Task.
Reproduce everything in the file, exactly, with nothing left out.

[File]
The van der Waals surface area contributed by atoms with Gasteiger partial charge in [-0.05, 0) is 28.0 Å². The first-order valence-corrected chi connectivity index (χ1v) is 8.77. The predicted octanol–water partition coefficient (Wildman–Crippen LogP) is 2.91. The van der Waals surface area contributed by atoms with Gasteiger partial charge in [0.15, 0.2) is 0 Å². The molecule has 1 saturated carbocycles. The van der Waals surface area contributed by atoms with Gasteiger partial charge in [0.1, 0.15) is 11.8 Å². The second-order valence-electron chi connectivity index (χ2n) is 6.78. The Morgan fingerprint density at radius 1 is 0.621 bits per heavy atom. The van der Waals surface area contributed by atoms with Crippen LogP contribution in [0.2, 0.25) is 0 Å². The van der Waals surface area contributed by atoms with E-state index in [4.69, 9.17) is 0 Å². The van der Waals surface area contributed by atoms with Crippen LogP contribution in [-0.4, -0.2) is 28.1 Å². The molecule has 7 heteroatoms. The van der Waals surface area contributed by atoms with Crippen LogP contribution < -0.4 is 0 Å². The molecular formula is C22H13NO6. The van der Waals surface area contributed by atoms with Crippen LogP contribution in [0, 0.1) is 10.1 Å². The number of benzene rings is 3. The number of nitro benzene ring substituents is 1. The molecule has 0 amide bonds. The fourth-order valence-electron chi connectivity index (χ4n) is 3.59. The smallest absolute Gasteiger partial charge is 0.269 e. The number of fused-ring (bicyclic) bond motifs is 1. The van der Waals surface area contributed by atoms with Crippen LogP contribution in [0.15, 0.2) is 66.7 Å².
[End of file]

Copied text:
The van der Waals surface area contributed by atoms with Gasteiger partial charge in [-0.05, 0) is 28.0 Å². The first-order valence-corrected chi connectivity index (χ1v) is 8.77. The predicted octanol–water partition coefficient (Wildman–Crippen LogP) is 2.91. The van der Waals surface area contributed by atoms with Gasteiger partial charge in [0.15, 0.2) is 0 Å². The molecule has 1 saturated carbocycles. The van der Waals surface area contributed by atoms with Gasteiger partial charge in [0.1, 0.15) is 11.8 Å². The second-order valence-electron chi connectivity index (χ2n) is 6.78. The Morgan fingerprint density at radius 1 is 0.621 bits per heavy atom. The van der Waals surface area contributed by atoms with Crippen LogP contribution in [0.2, 0.25) is 0 Å². The van der Waals surface area contributed by atoms with E-state index in [4.69, 9.17) is 0 Å². The van der Waals surface area contributed by atoms with Crippen LogP contribution in [-0.4, -0.2) is 28.1 Å². The molecule has 7 heteroatoms. The van der Waals surface area contributed by atoms with Crippen LogP contribution < -0.4 is 0 Å². The molecular formula is C22H13NO6. The van der Waals surface area contributed by atoms with Crippen LogP contribution in [0, 0.1) is 10.1 Å². The number of benzene rings is 3. The number of nitro benzene ring substituents is 1. The molecule has 0 amide bonds. The fourth-order valence-electron chi connectivity index (χ4n) is 3.59. The smallest absolute Gasteiger partial charge is 0.269 e. The number of fused-ring (bicyclic) bond motifs is 1. The van der Waals surface area contributed by atoms with Crippen LogP contribution in [0.15, 0.2) is 66.7 Å².